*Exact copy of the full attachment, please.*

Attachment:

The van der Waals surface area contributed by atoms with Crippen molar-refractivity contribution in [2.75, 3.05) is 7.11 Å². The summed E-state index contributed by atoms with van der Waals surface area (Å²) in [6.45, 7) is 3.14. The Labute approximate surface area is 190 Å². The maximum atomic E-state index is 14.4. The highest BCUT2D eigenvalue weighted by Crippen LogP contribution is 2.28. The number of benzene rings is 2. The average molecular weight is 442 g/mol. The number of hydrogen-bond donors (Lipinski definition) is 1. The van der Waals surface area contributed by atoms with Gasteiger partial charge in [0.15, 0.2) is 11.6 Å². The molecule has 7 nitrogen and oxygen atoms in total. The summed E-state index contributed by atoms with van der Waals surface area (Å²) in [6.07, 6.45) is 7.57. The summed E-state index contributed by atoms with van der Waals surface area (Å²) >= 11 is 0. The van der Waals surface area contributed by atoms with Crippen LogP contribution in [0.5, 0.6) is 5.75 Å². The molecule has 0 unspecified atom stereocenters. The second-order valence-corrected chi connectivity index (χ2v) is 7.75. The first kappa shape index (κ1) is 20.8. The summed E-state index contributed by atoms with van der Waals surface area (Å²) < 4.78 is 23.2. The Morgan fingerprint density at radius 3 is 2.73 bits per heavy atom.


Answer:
The van der Waals surface area contributed by atoms with Crippen molar-refractivity contribution in [2.75, 3.05) is 7.11 Å². The summed E-state index contributed by atoms with van der Waals surface area (Å²) in [6.45, 7) is 3.14. The Labute approximate surface area is 190 Å². The maximum atomic E-state index is 14.4. The highest BCUT2D eigenvalue weighted by Crippen LogP contribution is 2.28. The number of benzene rings is 2. The average molecular weight is 442 g/mol. The number of hydrogen-bond donors (Lipinski definition) is 1. The van der Waals surface area contributed by atoms with Gasteiger partial charge in [0.15, 0.2) is 11.6 Å². The molecule has 7 nitrogen and oxygen atoms in total. The summed E-state index contributed by atoms with van der Waals surface area (Å²) in [6.07, 6.45) is 7.57. The summed E-state index contributed by atoms with van der Waals surface area (Å²) >= 11 is 0. The van der Waals surface area contributed by atoms with Crippen LogP contribution in [0.5, 0.6) is 5.75 Å². The molecule has 0 unspecified atom stereocenters. The second-order valence-corrected chi connectivity index (χ2v) is 7.75. The first kappa shape index (κ1) is 20.8. The summed E-state index contributed by atoms with van der Waals surface area (Å²) < 4.78 is 23.2. The Morgan fingerprint density at radius 3 is 2.73 bits per heavy atom.